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Axe-wielding chefs and folk music

TALIA CARLISLE
Last updated 13:45 28/02/2014

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The Wellingtonian

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The misspelt Majoribanks St prompted Wellington's folk music scene and "fancy" coffee.

Majoribanks St is located in lower Mt Victoria, rising east from Courtenay Place. The area became known as Little Italy, largely because of Rinassimento, the popular Italian restaurant famous for its axe-wielding chef Renato.

Today the restaurant site is occupied by Hazel restaurant, which opened in 2004 on the corner of Roxburgh and Majoribanks streets.

Hazel's predecessor, Monde Marie, was the place to be in the 1960s, with folk music every night and the odd drop of rum in its coffee, made famous by owner Mary Seddon, the granddaughter of former Prime Minister Richard Seddon.

"A fancy coffee wasn't even heard of in those days," Miss Seddon's niece, Jane Burke told The Wellingtonian last year.

"Aunt Mary really turned the Wellington scene around and made the Monde Marie the home of folk [music] for Wellington."

Monde Marie and the Chez Paris nightclub opposite, were "reminders of a different age", Wellingtonian reader Roy Walker wrote in 2010 - "black-and-white television, hardly any traffic lights, relatively few cars on the city streets and no big supermarkets".

Today the 500-metre road includes The Embassy Theatre, Apollo Lodge Hotel, the Majoribanks Apartments and a host of restaurants, including Capitol, Royal Thai Restaurant, Saigon Taste, The Lotus and Ortega Fish Shack & Bar. The Ambeli opened in 2006, replacing the Roxburgh St Bistro, and before that the Roxburgh.

For many years, the City Hotel was a landmark on the corner of Kent Tce and Majoribanks St. It was run by famous All Black Mark Nicholls.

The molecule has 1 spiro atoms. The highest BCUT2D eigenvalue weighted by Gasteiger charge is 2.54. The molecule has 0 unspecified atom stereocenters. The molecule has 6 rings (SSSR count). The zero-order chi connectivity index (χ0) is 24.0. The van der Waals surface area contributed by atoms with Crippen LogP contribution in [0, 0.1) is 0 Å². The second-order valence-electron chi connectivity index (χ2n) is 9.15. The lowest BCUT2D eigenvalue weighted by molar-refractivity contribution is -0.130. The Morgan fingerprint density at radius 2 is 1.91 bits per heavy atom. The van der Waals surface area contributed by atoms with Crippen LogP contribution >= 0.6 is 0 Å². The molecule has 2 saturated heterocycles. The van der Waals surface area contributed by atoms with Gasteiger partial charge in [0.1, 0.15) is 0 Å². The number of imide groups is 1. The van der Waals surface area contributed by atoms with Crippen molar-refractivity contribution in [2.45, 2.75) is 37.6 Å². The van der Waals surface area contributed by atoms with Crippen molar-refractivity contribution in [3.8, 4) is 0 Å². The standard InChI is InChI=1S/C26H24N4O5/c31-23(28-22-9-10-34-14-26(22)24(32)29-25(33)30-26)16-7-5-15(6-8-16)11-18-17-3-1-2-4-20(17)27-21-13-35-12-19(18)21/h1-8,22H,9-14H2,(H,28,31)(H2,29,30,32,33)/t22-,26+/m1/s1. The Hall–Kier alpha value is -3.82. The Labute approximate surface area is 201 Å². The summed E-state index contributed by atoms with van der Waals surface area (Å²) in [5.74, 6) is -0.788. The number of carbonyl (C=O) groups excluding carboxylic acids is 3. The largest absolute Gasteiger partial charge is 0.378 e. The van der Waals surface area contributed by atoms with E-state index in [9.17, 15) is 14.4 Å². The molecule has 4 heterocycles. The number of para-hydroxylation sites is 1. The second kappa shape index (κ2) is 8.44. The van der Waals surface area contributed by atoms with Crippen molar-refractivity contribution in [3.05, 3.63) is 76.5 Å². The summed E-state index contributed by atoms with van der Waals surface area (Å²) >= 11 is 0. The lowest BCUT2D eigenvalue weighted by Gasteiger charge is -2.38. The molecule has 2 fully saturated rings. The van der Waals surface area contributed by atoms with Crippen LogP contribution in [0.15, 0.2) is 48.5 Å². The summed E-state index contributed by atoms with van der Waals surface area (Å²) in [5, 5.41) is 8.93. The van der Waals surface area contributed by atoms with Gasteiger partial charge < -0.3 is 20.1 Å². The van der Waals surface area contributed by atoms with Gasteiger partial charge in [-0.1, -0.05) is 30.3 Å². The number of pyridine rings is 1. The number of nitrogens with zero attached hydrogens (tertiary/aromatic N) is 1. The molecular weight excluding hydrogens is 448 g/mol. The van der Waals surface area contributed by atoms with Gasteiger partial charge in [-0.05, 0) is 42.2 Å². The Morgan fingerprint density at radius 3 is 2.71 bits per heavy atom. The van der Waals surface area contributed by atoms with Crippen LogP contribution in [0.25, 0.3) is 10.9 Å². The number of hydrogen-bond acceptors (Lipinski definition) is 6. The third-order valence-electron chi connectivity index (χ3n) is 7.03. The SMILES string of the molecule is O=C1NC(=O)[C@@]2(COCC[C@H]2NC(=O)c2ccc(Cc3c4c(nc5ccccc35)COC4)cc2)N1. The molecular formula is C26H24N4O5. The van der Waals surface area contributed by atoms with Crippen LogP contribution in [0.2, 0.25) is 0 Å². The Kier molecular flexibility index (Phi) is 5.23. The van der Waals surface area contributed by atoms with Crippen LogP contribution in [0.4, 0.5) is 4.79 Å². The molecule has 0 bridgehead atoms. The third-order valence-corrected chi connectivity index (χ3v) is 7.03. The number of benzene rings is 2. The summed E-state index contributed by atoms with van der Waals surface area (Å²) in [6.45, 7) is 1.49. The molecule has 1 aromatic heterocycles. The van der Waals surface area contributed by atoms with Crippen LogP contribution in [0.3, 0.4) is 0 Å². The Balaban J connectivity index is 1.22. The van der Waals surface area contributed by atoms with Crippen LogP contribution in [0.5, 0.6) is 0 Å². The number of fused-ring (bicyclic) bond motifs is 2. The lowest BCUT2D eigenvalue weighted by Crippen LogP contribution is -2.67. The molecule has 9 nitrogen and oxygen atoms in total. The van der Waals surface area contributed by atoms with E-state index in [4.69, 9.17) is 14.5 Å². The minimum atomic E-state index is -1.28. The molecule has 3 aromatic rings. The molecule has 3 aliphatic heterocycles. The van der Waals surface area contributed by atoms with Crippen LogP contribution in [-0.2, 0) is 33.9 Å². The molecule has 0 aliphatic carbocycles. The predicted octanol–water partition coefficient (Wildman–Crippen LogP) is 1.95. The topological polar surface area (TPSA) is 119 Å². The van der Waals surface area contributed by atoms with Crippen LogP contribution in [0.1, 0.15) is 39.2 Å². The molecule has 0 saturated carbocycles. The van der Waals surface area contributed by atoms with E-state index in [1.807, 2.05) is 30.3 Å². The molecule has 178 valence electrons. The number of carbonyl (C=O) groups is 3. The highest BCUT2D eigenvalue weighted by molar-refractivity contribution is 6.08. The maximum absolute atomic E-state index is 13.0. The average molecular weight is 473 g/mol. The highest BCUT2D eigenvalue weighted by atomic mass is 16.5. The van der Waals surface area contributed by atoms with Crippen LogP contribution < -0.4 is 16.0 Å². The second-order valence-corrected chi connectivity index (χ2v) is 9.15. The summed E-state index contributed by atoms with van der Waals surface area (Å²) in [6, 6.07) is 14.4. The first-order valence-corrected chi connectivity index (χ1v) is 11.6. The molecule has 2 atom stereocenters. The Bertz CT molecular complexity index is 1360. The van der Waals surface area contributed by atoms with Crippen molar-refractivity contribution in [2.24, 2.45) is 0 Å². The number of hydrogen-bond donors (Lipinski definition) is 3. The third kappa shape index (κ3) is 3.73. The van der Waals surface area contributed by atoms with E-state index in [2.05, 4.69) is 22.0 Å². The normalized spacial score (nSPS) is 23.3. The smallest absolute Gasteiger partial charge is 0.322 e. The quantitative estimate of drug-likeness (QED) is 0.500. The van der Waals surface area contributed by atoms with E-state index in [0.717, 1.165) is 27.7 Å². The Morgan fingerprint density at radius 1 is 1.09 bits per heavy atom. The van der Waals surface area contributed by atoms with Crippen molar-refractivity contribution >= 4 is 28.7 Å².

Later it became Flanagans Hotel, and then the New City Hotel.

More recently, it was the site of the popular Sandwiches bar and restaurant, which closed last year because of earthquake strengthening issues.

The Mount Victoria Loop walking track begins at Charles Plimmer Park at the top of Majoribanks St.

It is part of the Hataitai to City Walkway, and joins the Southern Walkway to the top of Mount Alfred then winds on to the Newtown to Hataitai Walkway and back to the city, providing views of the city, harbour, Newtown and Hataitai.

A few years ago, the city council was advised that Majoribanks St should be Marjoribanks St, after early 1840s New Zealand Company director Stewart Marjoribanks (pronounced Maach- banks).

The council consulted with residents about whether the name should be changed, but the majority "did not want the council to waste money and create confusion by making a change", council spokesman Michael Brownie said.

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- The Wellingtonian

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